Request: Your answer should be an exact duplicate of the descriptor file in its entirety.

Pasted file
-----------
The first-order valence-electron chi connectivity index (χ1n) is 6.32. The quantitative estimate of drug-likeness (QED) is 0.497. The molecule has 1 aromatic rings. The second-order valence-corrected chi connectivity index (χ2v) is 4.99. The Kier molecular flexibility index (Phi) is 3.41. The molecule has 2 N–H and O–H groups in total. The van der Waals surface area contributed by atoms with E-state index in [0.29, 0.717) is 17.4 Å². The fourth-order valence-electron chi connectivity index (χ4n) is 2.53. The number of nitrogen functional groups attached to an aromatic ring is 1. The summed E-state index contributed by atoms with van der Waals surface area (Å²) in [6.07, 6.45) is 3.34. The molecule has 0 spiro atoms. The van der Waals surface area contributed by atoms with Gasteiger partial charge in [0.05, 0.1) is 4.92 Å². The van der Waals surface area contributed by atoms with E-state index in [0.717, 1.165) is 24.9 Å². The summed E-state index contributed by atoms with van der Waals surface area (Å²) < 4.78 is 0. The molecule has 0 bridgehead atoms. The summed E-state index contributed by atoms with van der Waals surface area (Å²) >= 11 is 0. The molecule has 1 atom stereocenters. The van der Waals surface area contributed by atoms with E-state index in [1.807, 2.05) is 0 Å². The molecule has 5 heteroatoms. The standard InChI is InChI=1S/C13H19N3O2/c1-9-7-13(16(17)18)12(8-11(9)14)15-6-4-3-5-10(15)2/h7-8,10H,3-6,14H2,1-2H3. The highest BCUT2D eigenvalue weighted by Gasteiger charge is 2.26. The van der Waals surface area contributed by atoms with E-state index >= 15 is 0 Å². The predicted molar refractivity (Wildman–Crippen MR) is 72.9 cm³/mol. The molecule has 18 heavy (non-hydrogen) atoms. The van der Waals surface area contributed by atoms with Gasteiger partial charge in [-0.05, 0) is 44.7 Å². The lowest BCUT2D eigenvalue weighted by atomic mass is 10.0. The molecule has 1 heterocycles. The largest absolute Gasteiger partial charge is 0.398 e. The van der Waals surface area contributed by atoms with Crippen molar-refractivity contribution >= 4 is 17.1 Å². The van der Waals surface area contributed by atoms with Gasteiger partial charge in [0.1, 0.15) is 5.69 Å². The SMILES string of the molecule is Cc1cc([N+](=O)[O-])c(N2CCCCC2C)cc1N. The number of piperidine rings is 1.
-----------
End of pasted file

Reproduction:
The first-order valence-electron chi connectivity index (χ1n) is 6.32. The quantitative estimate of drug-likeness (QED) is 0.497. The molecule has 1 aromatic rings. The second-order valence-corrected chi connectivity index (χ2v) is 4.99. The Kier molecular flexibility index (Phi) is 3.41. The molecule has 2 N–H and O–H groups in total. The van der Waals surface area contributed by atoms with E-state index in [0.29, 0.717) is 17.4 Å². The fourth-order valence-electron chi connectivity index (χ4n) is 2.53. The number of nitrogen functional groups attached to an aromatic ring is 1. The summed E-state index contributed by atoms with van der Waals surface area (Å²) in [6.07, 6.45) is 3.34. The molecule has 0 spiro atoms. The van der Waals surface area contributed by atoms with Gasteiger partial charge in [0.05, 0.1) is 4.92 Å². The van der Waals surface area contributed by atoms with E-state index in [0.717, 1.165) is 24.9 Å². The summed E-state index contributed by atoms with van der Waals surface area (Å²) < 4.78 is 0. The molecule has 0 bridgehead atoms. The summed E-state index contributed by atoms with van der Waals surface area (Å²) >= 11 is 0. The molecule has 1 atom stereocenters. The van der Waals surface area contributed by atoms with E-state index in [1.807, 2.05) is 0 Å². The molecule has 5 heteroatoms. The standard InChI is InChI=1S/C13H19N3O2/c1-9-7-13(16(17)18)12(8-11(9)14)15-6-4-3-5-10(15)2/h7-8,10H,3-6,14H2,1-2H3. The highest BCUT2D eigenvalue weighted by Gasteiger charge is 2.26. The van der Waals surface area contributed by atoms with E-state index >= 15 is 0 Å². The predicted molar refractivity (Wildman–Crippen MR) is 72.9 cm³/mol. The molecule has 18 heavy (non-hydrogen) atoms. The van der Waals surface area contributed by atoms with Gasteiger partial charge in [-0.05, 0) is 44.7 Å². The lowest BCUT2D eigenvalue weighted by atomic mass is 10.0. The molecule has 1 heterocycles. The largest absolute Gasteiger partial charge is 0.398 e. The van der Waals surface area contributed by atoms with Crippen molar-refractivity contribution >= 4 is 17.1 Å². The van der Waals surface area contributed by atoms with Gasteiger partial charge in [0.1, 0.15) is 5.69 Å². The SMILES string of the molecule is Cc1cc([N+](=O)[O-])c(N2CCCCC2C)cc1N. The number of piperidine rings is 1.